loss of skin elasticity
irregular skin color

Extrinsic aging, which is environmental, is much more dramatic. Caused almost exclusively by sun and environmental exposure, it is the primary factor behind the visible signs of aging skin such as dryness, sun damage and deep wrinkling. Additionally, nearly 90% of all aging skin is sun-induced, while 80% of sun-related skin damage is due to sun exposure before the age of 18.

The most significant changes in sun-damaged skin are:

increased roughness
increased hyperpigmentation
greater loss of elasticity
greater wrinkling
increased risk of skin cancer

Treatment Prevention
The first step in any program designed to treat sun-damaged skin is to stop ongoing sun damage by avoiding sun exposure. It is also important to understand the different types of UV radiation emitted by sunlight. They are based on wavelength, and are commonly referred to as UVA, UVB and UVC rays.

Once believed to be safe, UVA rays penetrate into the dermis and are responsible for the depletion of your skin's collagen and elastin levels. Eventually, the dermis becomes damaged because collagen and elastin have been depleted, forming deep wrinkles in your skin. They are intense all year round and in all weather conditions with low levels in fluorescent lights. UVA rays are penetrable through glass and able to refract off of metallic and reflective surfaces such as pavement, snow, sand and water.

UVB rays represent the "tanning" rays once thought to be the primary source of sun damage. They affect the superficial epidermal skin directly associated with sunburn and skin cancer, and are responsible for epidermal damage such as fine, dry lines, reduced softness and smoothness of your skin's texture and pigmentary changes.

UVC radiation does not penetrate the Earth's atmosphere and therefore has little effect on your skin.

Sun Protection
In this day and age, to protect yourself against the sun is nearly impossible. That's why we must settle for the next option: Sun protection. The concept of sun protection encompasses sun-protective clothing as well as sunscreens. The best shield against extrinsic aging caused by the sun is by wearing sunscreen every day, and by re-applying it frequently throughout the day during long exposures. Because UV damage is cumulative, the prevention of even small amounts of sun damage over a long period of time can have a profound impact on the total amount of UV-induced damage.

Physical Sunscreens
Sunscreen formulations based on physical sunscreens incorporate titanium dioxide or zinc oxide. They scatter and reflect UV light, provide very broad-spectrum coverage and are less irritating to sensitive skin types than the more traditional chemical sunscreens.

Synthetic Sunscreens
Synthetic sunscreens rely on the absorption of UV light or sunlight. Some examples of popular sunscreen chemicals are octyl methoxycinnamate, octyl salicylate, para-aminobenzoic acid (PABA) and oxybenzone. These types of sunscreens generally contain several active chemical agents in an effort to provide broad-spectrum protection.

Glycolic Acid
Glycolic acid is a dramatically effective tool for reducing the visible signs of sun-damaged and aged skin because of its ability to reduce the buildup of dead skin cells -- revealing smoother, younger-looking skin.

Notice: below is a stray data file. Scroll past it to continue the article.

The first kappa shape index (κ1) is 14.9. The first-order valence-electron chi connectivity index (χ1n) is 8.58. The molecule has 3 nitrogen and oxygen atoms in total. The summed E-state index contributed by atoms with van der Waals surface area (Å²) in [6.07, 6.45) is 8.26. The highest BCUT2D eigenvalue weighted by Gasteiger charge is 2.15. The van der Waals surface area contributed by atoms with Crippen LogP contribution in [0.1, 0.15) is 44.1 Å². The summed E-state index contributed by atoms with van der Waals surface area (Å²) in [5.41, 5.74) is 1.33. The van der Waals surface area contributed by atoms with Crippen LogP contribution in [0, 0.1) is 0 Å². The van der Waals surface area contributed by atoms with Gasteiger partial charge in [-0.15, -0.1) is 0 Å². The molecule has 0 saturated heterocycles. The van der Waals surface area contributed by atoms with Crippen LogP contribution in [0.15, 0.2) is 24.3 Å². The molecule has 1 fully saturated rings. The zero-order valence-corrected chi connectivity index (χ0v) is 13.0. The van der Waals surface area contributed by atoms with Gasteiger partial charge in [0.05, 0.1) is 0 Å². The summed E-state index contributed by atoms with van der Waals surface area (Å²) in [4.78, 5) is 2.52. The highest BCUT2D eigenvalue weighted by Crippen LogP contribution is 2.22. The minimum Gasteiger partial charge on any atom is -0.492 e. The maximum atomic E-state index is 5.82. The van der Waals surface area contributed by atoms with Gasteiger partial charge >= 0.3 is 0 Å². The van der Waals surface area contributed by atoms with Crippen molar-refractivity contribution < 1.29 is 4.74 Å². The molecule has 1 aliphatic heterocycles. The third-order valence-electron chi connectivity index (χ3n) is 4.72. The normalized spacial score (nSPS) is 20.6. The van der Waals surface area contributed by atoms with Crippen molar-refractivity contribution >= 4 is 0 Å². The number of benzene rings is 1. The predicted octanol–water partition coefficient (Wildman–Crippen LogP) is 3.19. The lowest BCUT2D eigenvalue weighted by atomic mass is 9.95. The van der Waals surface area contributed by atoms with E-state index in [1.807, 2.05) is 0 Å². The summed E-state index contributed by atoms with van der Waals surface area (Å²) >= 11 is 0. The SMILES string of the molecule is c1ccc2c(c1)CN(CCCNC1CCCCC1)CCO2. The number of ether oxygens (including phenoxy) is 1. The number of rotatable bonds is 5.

With regular applications of glycolic acid products, the fine dry lines will improve visibly and dramatically. The tone and texture of your skin will become softer and smoother; and your skin will radiate with a healthier, more youthful glow.

Caution: It is recommended that sun avoidance or protection such as protective clothing or M.D. Formulations' Total Daily Protector SPF 15, Total Protector SPF 30 or SPF 20 Sun Protector, be used in conjunction with glycolic acid-based products to avoid any potential increase in sun sensitivity.


Critical Care Starter Kit

Suitable for Skin with Rosacea and Post-procedure Skin*
A Six-Week Clinical Evaluation:
MD Formulations®
Rosacea Management Facials
and Critical Care Home Care Regimen

home care regimen instructions:
step 1: Cleanse skin with Facial Cleanser Sensitive Skin Formula. (AM + PM)
step 2: Apply Facial Lotion Sensitive Skin Formula onto dry skin after
cleansing. (AM only) step 3: Apply Critical Care Skin Repair Complex. (AM + PM) **
step 4: Apply Total Protector 30, SPF 30 (AM only)
*Caution: for 24-48 hours post-procedure, skip Steps 1 & 2, unless otherwise instructed by a trained skin care professional. This home care regimen is not intended for post-laser or post-surgery skin. Call 1.800.MDFORMULA (633-6768) for more information.
**For very dry post-procedure skin, we recommend applying Critical Care Shielding Creme over Critical Care Skin Repair Complex.

the study:
Twenty-one women, between the ages of 18 and 65, with moderate to severe Rosacea completed the study. Each subject received an Alpha/Beta Rosacea Management Facial once a week for a total of six weeks. Additionally, each subject followed the home care regimen daily, using Facial Cleanser Sensitive Skin Formula, Facial Lotion Sensitive Skin Formula, Critical Care Skin Repair Complex, and Total Protector 30 SPF 30. Evaluations were taken by expert graders at baseline and after six weeks for overall global improvement and specific reduction in redness (Rosacea). Standard 35-mm photographs were also taken of the face at baseline and after six weeks post product applications.

the conclusion:
Based on the data obtained from this study, the combination of the MD Formulations Alpha/Beta Rosacea Management Facials with the Critical Care Home Care Regimen for Skin with Rosacea, can significantly improve the overall condition of subjects with moderate to severe Rosacea.

the results:
29% reduction in redness (Rosacea)
31% improvement in the overall appearance of facial skin. (smoothness, elasticity, and skin texture)